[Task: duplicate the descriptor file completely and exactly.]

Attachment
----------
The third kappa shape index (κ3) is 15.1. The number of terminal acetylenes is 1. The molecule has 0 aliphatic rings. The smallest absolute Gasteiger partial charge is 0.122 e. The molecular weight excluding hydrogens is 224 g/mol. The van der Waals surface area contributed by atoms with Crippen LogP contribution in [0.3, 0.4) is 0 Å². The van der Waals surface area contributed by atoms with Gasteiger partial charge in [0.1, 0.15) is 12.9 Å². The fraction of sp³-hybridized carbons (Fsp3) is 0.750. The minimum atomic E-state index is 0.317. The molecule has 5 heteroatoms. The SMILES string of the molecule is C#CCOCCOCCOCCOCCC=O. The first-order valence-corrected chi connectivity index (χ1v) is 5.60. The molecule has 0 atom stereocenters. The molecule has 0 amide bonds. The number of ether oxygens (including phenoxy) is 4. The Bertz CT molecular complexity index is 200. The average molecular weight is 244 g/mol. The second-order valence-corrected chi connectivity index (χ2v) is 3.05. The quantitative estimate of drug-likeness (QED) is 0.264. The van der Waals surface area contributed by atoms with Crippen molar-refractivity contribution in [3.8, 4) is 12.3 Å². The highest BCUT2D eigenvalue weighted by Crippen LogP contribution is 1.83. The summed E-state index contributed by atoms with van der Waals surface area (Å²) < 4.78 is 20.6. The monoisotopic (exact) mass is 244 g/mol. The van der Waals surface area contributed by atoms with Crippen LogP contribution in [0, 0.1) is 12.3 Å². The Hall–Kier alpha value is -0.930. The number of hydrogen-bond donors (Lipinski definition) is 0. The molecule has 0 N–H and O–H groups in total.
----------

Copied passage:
The third kappa shape index (κ3) is 15.1. The number of terminal acetylenes is 1. The molecule has 0 aliphatic rings. The smallest absolute Gasteiger partial charge is 0.122 e. The molecular weight excluding hydrogens is 224 g/mol. The van der Waals surface area contributed by atoms with Crippen LogP contribution in [0.3, 0.4) is 0 Å². The van der Waals surface area contributed by atoms with Gasteiger partial charge in [0.1, 0.15) is 12.9 Å². The fraction of sp³-hybridized carbons (Fsp3) is 0.750. The minimum atomic E-state index is 0.317. The molecule has 5 heteroatoms. The SMILES string of the molecule is C#CCOCCOCCOCCOCCC=O. The first-order valence-corrected chi connectivity index (χ1v) is 5.60. The molecule has 0 atom stereocenters. The molecule has 0 amide bonds. The number of ether oxygens (including phenoxy) is 4. The Bertz CT molecular complexity index is 200. The average molecular weight is 244 g/mol. The second-order valence-corrected chi connectivity index (χ2v) is 3.05. The quantitative estimate of drug-likeness (QED) is 0.264. The van der Waals surface area contributed by atoms with Crippen molar-refractivity contribution in [3.8, 4) is 12.3 Å². The highest BCUT2D eigenvalue weighted by Crippen LogP contribution is 1.83. The summed E-state index contributed by atoms with van der Waals surface area (Å²) < 4.78 is 20.6. The monoisotopic (exact) mass is 244 g/mol. The van der Waals surface area contributed by atoms with Crippen LogP contribution in [0, 0.1) is 12.3 Å². The Hall–Kier alpha value is -0.930. The number of hydrogen-bond donors (Lipinski definition) is 0. The molecule has 0 N–H and O–H groups in total.